Helping to redefine and redesign businesses and markets for long-term resilience, expert economic advice makes organisations think more strategically and base their short-term decisions on well-considered financial frameworks. Moreover, this advice can help to crystallise solutions to long-term challenges such as material and fuel scarcity.

 

How we are applying a new approach

Oxera focuses on applying this thinking to ensure the suitability and success of our organisation and the clients we work with, by balancing the five forms of capital. We embed these values in our frameworks, allowing us to remain competitive and innovative, and to achieve our long-term goals.

As an economics consultancy, we are acutely aware that one of our own main sources of capital is the talented individuals who work here. These bright people could be doing many other things in society, so we have to ensure that they are growing and enjoying the work they do with us.

Investing in human capital is a fundamental part of Oxera’s current and future business model: focusing on developing the skills, knowledge and attributes of our people. We give each employee clear meaning, purpose and direction in the roles that they play and the contributions that they make.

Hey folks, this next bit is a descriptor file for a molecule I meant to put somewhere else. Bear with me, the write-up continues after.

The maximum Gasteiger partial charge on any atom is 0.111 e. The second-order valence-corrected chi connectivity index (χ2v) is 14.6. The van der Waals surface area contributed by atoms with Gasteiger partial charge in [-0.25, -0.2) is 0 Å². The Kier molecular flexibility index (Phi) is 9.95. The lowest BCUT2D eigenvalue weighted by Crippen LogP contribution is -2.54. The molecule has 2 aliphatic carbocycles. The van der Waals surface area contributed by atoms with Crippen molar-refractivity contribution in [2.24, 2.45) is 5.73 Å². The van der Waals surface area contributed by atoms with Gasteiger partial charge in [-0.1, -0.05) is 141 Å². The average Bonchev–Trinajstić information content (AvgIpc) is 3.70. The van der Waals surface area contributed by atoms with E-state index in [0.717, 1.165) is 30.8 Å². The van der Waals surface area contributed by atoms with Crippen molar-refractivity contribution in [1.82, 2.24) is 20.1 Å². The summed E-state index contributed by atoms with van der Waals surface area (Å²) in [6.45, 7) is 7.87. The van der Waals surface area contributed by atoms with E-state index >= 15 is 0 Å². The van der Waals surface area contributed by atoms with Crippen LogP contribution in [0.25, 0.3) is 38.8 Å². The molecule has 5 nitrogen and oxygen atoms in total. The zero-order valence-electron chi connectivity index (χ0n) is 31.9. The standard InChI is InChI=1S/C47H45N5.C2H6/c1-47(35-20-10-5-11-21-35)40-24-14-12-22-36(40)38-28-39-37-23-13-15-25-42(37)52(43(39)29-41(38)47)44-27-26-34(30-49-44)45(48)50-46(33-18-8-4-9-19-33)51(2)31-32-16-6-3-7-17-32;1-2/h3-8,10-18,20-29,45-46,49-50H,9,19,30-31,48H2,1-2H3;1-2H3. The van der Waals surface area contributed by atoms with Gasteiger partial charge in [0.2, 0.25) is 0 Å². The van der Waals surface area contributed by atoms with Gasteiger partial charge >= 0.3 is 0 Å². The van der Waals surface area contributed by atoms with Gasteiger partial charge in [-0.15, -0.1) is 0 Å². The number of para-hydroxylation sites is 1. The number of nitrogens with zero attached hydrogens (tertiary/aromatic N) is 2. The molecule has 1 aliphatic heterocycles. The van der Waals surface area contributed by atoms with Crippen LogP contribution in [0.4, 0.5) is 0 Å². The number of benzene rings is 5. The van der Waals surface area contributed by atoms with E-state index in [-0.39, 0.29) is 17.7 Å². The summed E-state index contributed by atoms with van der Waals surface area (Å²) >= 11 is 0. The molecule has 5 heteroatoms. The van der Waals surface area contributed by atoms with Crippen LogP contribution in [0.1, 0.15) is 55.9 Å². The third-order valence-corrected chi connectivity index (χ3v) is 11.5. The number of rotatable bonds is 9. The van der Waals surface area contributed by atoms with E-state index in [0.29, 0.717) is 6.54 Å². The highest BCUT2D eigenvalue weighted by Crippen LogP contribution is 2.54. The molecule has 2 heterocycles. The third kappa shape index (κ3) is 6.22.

Measuring the success of new models

We have already begun to help clients evolve and adapt their business models to meet these changing expectations. For example, in financial services, we are assisting firms to ensure that their models do not exploit behavioural biases.

In utilities, water firms are developing business plans that capture the trade-offs between natural and financial capital, and are making the implicit social contract explicit. Technology firms are thinking about how to balance the benefit they provide to consumers with the impact on suppliers and competitors.

These are broad shifts. How can the business community know if we have collectively been successful in achieving these new goals? At present, there is no simple, unified way to set objectives and evaluate performance for the different forms of capital.

Economics can power new perspectives and support long-term business sustainability by measuring the cause and effect of a range of scenarios, and supporting companies in meeting the needs of the broadest range of stakeholders. Considering how we make use of and generate returns to the five forms of capital is a natural extension of this philosophy.

It is not a straightforward journey. Indeed, for many businesses, this is uncharted territory. Success will come only if we continue to discuss and debate every aspect. We must chip away together at seemingly difficult trade-offs until their complexities unravel and solutions begin to emerge. It is in this spirit that I ask businesses, organisations, and policymakers: are you ready to think beyond the bottom line?